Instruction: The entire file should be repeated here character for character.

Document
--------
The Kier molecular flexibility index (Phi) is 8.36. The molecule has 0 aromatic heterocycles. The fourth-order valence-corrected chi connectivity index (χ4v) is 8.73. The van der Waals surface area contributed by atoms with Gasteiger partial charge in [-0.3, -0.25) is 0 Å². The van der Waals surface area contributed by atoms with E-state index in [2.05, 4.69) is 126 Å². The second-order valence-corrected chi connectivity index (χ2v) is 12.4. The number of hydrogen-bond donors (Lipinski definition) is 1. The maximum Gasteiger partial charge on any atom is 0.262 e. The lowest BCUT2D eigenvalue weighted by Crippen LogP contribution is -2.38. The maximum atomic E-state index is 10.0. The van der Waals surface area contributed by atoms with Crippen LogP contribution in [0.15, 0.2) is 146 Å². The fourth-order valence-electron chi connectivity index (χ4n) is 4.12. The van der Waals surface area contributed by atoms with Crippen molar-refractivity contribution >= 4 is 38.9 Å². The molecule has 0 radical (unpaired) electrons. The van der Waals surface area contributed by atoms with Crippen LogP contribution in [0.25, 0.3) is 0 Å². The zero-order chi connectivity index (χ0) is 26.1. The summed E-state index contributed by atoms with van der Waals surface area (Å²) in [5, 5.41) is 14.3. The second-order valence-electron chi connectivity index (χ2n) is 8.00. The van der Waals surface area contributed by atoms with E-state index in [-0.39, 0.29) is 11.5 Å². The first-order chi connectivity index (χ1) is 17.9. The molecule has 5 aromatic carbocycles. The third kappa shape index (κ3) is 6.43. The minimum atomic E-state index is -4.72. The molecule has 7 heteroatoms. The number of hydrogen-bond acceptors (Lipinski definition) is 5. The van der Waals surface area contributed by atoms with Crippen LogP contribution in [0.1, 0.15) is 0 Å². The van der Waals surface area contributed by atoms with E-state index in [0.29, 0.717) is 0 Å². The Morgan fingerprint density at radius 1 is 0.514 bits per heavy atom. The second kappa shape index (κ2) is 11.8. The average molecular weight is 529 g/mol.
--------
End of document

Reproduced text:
The Kier molecular flexibility index (Phi) is 8.36. The molecule has 0 aromatic heterocycles. The fourth-order valence-corrected chi connectivity index (χ4v) is 8.73. The van der Waals surface area contributed by atoms with Gasteiger partial charge in [-0.3, -0.25) is 0 Å². The van der Waals surface area contributed by atoms with E-state index in [2.05, 4.69) is 126 Å². The second-order valence-corrected chi connectivity index (χ2v) is 12.4. The number of hydrogen-bond donors (Lipinski definition) is 1. The maximum Gasteiger partial charge on any atom is 0.262 e. The lowest BCUT2D eigenvalue weighted by Crippen LogP contribution is -2.38. The maximum atomic E-state index is 10.0. The van der Waals surface area contributed by atoms with Crippen LogP contribution in [0.15, 0.2) is 146 Å². The fourth-order valence-electron chi connectivity index (χ4n) is 4.12. The van der Waals surface area contributed by atoms with Crippen molar-refractivity contribution >= 4 is 38.9 Å². The molecule has 0 radical (unpaired) electrons. The van der Waals surface area contributed by atoms with Crippen LogP contribution in [0.25, 0.3) is 0 Å². The zero-order chi connectivity index (χ0) is 26.1. The summed E-state index contributed by atoms with van der Waals surface area (Å²) in [5, 5.41) is 14.3. The second-order valence-electron chi connectivity index (χ2n) is 8.00. The van der Waals surface area contributed by atoms with E-state index in [-0.39, 0.29) is 11.5 Å². The first-order chi connectivity index (χ1) is 17.9. The molecule has 5 aromatic carbocycles. The third kappa shape index (κ3) is 6.43. The minimum atomic E-state index is -4.72. The molecule has 7 heteroatoms. The number of hydrogen-bond acceptors (Lipinski definition) is 5. The van der Waals surface area contributed by atoms with Crippen LogP contribution in [0.1, 0.15) is 0 Å². The van der Waals surface area contributed by atoms with E-state index in [0.29, 0.717) is 0 Å². The Morgan fingerprint density at radius 1 is 0.514 bits per heavy atom. The second kappa shape index (κ2) is 11.8. The average molecular weight is 529 g/mol.